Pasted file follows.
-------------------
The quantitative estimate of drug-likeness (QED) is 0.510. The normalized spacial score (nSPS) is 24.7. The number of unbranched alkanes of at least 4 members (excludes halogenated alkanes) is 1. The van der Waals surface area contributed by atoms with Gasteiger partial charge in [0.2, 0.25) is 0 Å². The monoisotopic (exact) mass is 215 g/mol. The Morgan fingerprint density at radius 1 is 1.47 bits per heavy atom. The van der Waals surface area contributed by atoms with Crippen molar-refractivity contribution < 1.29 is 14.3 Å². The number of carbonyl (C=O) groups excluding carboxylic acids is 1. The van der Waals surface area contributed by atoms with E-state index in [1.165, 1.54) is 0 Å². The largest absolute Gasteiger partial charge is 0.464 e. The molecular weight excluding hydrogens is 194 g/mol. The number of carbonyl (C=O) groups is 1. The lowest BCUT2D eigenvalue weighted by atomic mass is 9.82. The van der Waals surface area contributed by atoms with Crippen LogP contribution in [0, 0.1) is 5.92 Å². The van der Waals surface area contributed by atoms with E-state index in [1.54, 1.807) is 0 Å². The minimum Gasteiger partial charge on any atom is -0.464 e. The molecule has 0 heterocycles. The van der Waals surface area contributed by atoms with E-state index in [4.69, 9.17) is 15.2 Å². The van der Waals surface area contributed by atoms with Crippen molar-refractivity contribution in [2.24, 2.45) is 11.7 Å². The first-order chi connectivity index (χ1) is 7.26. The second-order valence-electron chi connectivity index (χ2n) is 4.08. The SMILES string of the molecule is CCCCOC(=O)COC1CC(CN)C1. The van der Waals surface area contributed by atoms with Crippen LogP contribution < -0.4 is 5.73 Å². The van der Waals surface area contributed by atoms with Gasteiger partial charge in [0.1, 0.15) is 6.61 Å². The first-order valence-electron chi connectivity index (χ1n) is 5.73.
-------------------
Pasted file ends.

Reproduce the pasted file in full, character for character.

The quantitative estimate of drug-likeness (QED) is 0.510. The normalized spacial score (nSPS) is 24.7. The number of unbranched alkanes of at least 4 members (excludes halogenated alkanes) is 1. The van der Waals surface area contributed by atoms with Gasteiger partial charge in [0.2, 0.25) is 0 Å². The monoisotopic (exact) mass is 215 g/mol. The Morgan fingerprint density at radius 1 is 1.47 bits per heavy atom. The van der Waals surface area contributed by atoms with Crippen molar-refractivity contribution < 1.29 is 14.3 Å². The number of carbonyl (C=O) groups excluding carboxylic acids is 1. The van der Waals surface area contributed by atoms with E-state index in [1.165, 1.54) is 0 Å². The largest absolute Gasteiger partial charge is 0.464 e. The molecular weight excluding hydrogens is 194 g/mol. The number of carbonyl (C=O) groups is 1. The lowest BCUT2D eigenvalue weighted by atomic mass is 9.82. The van der Waals surface area contributed by atoms with Crippen LogP contribution in [0, 0.1) is 5.92 Å². The van der Waals surface area contributed by atoms with E-state index in [1.54, 1.807) is 0 Å². The minimum Gasteiger partial charge on any atom is -0.464 e. The molecule has 0 heterocycles. The van der Waals surface area contributed by atoms with E-state index in [4.69, 9.17) is 15.2 Å². The van der Waals surface area contributed by atoms with Crippen molar-refractivity contribution in [2.24, 2.45) is 11.7 Å². The first-order chi connectivity index (χ1) is 7.26. The second-order valence-electron chi connectivity index (χ2n) is 4.08. The SMILES string of the molecule is CCCCOC(=O)COC1CC(CN)C1. The van der Waals surface area contributed by atoms with Crippen LogP contribution < -0.4 is 5.73 Å². The van der Waals surface area contributed by atoms with Gasteiger partial charge in [0.1, 0.15) is 6.61 Å². The first-order valence-electron chi connectivity index (χ1n) is 5.73.